I do not consider myself an athlete. I am a former couch potato turned power lifter via a whirlwind 2 year relationship with CrossFit. I never liked working out – even now, I struggle with motivation and commitment to lifting. That couch just seems so much more inviting when I walk in the door after a long day of sitting at my desk and stop and go traffic. But I know what those 45 minutes of lifting will do for me. They will keep me in my (new) obsession – skinny jeans. Those 45 minutes of work 4 times a week keep me in the best shape of my life. And I can still EAT! It’s almost magical. Now, for the skeptics: There is a huge stigma about female lifters in this country. I know this all too well because I bought into it.
“I don’t wanna lift, it will make me look bulky and manish!”
To which my husband replied that was a ridiculous statement because girls are made different from boys and I wouldn’t look like one even if I tried. Of course he was right, but it took me over a year to really figure it out.
Strong is Beautiful
The Beginning: CrossFit
I was dragged to my first official WOD (that’s Workout of the Day) in the summer of 2010. I did not want to go, but I was starting to gain those mid-twenties pounds that signal the end of your beloved youth, and I was so sick of the 15-20 minute jogs that I had been forcing myself to do in vain for the previous 6 months. Going to CrossFit was a leap of faith. The person I trusted most wanted us to join a Box together, so I decided that I would try it, mostly to keep him happy, but also to see if I could do it. I honestly had very little faith in my physical abilities at the time, so it was nerve-wracking to say the least, but after that first morning of sweat, blood and tears (and almost passing out from the exertion), I began to feel like this was something I could do! Was it crazy hard? Yes. Is it the ‘Best and Only program for me’? No. It was a stepping stone. It changed my life.
The Journey: Discovering What Works
As I began to CrossFit, I learned what my body was capable of. It was amazing! In a matter of months, I went from zero push ups to 10, from barely lifting the barbell to deadlifting my body weight. I started having fun when I worked out. I was with a group of amazing people of all different fitness levels and we were in it together. Each WOD was a different challenge and I felt so encouraged by that group. I kept going, three to four times a week, and I kept discovering new abilities. I participated in group challenges like the CrossFit Games Open. I loved it.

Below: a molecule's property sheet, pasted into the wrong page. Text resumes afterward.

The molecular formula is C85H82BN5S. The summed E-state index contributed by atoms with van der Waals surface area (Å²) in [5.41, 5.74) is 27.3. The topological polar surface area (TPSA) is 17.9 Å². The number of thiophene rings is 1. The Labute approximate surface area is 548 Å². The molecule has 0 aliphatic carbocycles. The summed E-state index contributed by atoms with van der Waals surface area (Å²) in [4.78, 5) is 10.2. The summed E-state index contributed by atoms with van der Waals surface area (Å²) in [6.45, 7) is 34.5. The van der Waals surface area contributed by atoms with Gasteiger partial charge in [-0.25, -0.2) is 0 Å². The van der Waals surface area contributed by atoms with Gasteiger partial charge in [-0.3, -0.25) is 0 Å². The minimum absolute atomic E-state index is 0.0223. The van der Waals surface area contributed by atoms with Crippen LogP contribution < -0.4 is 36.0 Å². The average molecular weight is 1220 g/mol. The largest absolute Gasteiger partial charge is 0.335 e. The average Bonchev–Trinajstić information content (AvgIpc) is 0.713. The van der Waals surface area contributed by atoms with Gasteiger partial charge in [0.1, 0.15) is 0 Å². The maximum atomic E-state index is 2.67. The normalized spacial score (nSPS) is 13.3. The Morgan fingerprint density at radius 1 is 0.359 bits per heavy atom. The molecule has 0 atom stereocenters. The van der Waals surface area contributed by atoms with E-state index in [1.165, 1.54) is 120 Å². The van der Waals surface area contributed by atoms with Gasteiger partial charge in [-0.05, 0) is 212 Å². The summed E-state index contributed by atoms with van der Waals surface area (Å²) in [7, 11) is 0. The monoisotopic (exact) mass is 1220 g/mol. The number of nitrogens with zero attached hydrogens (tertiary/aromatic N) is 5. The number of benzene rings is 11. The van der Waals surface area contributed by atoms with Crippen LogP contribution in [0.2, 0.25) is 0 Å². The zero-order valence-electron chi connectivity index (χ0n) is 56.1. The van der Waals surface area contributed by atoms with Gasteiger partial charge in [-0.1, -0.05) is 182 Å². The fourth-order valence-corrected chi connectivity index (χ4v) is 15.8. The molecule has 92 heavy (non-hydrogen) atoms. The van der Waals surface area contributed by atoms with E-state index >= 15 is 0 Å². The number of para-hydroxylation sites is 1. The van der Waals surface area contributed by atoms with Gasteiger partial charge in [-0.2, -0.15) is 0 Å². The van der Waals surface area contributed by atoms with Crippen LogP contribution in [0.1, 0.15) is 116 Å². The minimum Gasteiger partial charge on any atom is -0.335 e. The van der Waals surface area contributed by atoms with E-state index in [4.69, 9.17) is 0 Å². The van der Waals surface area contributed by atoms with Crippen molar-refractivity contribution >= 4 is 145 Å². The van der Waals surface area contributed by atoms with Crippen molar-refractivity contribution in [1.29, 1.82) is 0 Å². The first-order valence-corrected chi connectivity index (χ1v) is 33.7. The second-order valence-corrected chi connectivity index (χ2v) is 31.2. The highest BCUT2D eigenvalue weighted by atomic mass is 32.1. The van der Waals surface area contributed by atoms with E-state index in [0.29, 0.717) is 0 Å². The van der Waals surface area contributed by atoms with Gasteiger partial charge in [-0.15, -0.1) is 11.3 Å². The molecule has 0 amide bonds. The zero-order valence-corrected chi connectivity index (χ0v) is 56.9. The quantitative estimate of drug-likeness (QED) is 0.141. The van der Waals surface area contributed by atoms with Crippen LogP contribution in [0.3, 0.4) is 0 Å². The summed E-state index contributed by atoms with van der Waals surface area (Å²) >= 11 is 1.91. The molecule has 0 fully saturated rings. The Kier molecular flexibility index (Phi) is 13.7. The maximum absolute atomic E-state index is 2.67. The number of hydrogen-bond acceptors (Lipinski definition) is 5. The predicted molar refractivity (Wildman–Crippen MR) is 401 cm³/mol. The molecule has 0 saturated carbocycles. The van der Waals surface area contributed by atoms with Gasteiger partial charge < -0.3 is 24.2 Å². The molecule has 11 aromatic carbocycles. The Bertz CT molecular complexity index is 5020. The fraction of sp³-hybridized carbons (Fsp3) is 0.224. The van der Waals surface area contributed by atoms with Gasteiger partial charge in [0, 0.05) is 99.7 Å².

I also saw my body change. I didn’t get ‘bulky’, I got strong AND skinny. I kept my womanly curves, but they jiggled less. I dropped a pant size, but gained a few pounds in muscle. So THIS is what a strong woman looks like?!
After the first year or so, I began feeling like I wasn’t making as much progress anymore. I had a hard time recovering from some of the WODs and my lifts just weren’t improving. I started going to the Box less because I was tired and busy. The only WODs I wanted to go to anymore were the lifting ones, because those were what made me feel good. My husband had been talking about buying a weight set from Rogue to have in our house. This made a lot more sense because we were busy, and I liked the idea of being able to lift more. We decided to start our own lifting program at home.
Now: Lifting Heavy at Home
With our shiny new Rogue set assembled and placed in our home gym (we took over the basement), I began Lifting. Using the techniques and skill acquired from CrossFit and the programming and encouragement of my amazing hubby, I have continued to lift better, faster and heavier over the past 6 months. I lift 4 times a week, which usually involves one main lift and two additional movements (such as pull ups and dips). I try to run sprints once every ten days or so, because sprints are easy and do wonders for my metabolism. I do Pilates or Yoga when I feel like it, mostly for fun. The point is, I am doing what works for me. If I don’t like something, I change it. Keeping it interesting is important. That way I don’t give in to my inner couch potato.
To work on strength gains, we are currently using Wendler 5/3/1 for Powerlifting for our programming. It is designed to increase overall strength and improve performance on the four basic lifts: Deadlift, Squat, Bench Press and Press (we added Power Cleans too). I’m also working on several gymnastic movements like Handstands, Pull ups, Dips and Leg Levers.
All of this can be done on your own – you don’t have to seek out a personal trainer (though, for safety, it would be helpful). I bet your current, or former, gym has the equipment you need. This Catalyst Athletics Starter Program is a good guide. All it takes it a little motivation to start – and determination to see it through.